The most exciting part of my work with Community Planning Workshop over the past two terms was the opportunity to effect real, concrete, positive change in the community through the Oregon RAIN (Regional Accelerator and Innovation Network) project. I came into the project with a little background in local economic development through a prior internship in the Community Development division of Eugene’s Planning and Development Department. Through that work, I got a firsthand glimpse of a city working to rebuild its downtown core into a thriving economic center, celebrating triumphs, working through setbacks, and gradually transforming itself. When I saw in January that one of our CPW projects would be about local economic development, I immediately knew that I wanted to contribute to that work of transformation.
The “real” and “concrete” descriptors I used are important to me too. I am also in my third year of the Master of Architecture program, which I’ve found to be a great complement to my planning education, but doesn’t easily lend itself to actually affecting the real world. Even when our studio projects involve real sites and real clients – such as the Springfield urban design project I did through the Sustainable Cities Initiative – they generally don’t lead to anything actually being built. As a result, CPW was a nice change of pace: we actually got to build something that, while not tangible like a library or a row of townhouses, has the potential to make a real difference in the local economy.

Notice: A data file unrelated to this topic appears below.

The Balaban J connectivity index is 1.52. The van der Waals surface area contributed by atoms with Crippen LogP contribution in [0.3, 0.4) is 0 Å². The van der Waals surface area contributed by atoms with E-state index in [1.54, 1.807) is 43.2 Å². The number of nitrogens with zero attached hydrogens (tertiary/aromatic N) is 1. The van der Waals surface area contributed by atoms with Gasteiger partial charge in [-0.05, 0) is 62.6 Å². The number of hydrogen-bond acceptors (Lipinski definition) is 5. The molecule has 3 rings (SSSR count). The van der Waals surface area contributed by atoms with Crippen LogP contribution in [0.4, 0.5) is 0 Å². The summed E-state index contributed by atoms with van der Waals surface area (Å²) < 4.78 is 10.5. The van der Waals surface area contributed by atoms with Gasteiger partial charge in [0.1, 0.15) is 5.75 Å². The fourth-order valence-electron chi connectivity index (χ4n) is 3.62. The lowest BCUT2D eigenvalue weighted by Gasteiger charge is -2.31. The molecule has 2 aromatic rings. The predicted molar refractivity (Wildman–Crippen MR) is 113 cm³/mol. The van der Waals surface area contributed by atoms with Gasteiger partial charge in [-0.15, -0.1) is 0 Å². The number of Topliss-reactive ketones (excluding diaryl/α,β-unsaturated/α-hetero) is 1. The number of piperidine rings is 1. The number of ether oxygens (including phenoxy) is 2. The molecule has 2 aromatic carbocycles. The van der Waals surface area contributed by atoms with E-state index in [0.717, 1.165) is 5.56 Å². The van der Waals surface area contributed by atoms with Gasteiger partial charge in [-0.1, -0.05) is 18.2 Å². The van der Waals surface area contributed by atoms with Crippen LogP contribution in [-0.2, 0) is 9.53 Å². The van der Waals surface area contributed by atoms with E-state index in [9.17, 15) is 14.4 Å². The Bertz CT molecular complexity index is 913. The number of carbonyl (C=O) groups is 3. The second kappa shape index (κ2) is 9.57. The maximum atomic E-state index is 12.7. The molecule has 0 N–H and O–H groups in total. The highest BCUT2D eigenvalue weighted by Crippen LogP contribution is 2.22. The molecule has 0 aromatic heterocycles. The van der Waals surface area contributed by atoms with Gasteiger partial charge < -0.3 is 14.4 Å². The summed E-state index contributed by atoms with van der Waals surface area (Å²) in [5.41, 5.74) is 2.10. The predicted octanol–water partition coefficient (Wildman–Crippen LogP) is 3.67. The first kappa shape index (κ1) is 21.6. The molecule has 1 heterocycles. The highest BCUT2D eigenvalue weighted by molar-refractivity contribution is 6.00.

There were challenges along the way, though, and the biggest and most constant one for me has been time management. This is partly due to the fact that I finished the second half of my architecture terminal studio during the first half of CPW, and partly due to my son Miles being born on February 24. Add to that my two-year-old daughter Stella, my wife Monica, my other classes, and my job all vying for attention, and I’m in constant jeopardy of dropping at least one of the many balls I’ve got in the air. Not that I’m complaining; on the contrary, all the love and support I get from my amazing wife and beautiful kids reminds me why I’m juggling in the first place.
About the Author: Dan Reid is a concurrent M.Arch/MCRP student, and enjoys nerding out on music, martial arts, astronomy, and old racing cars.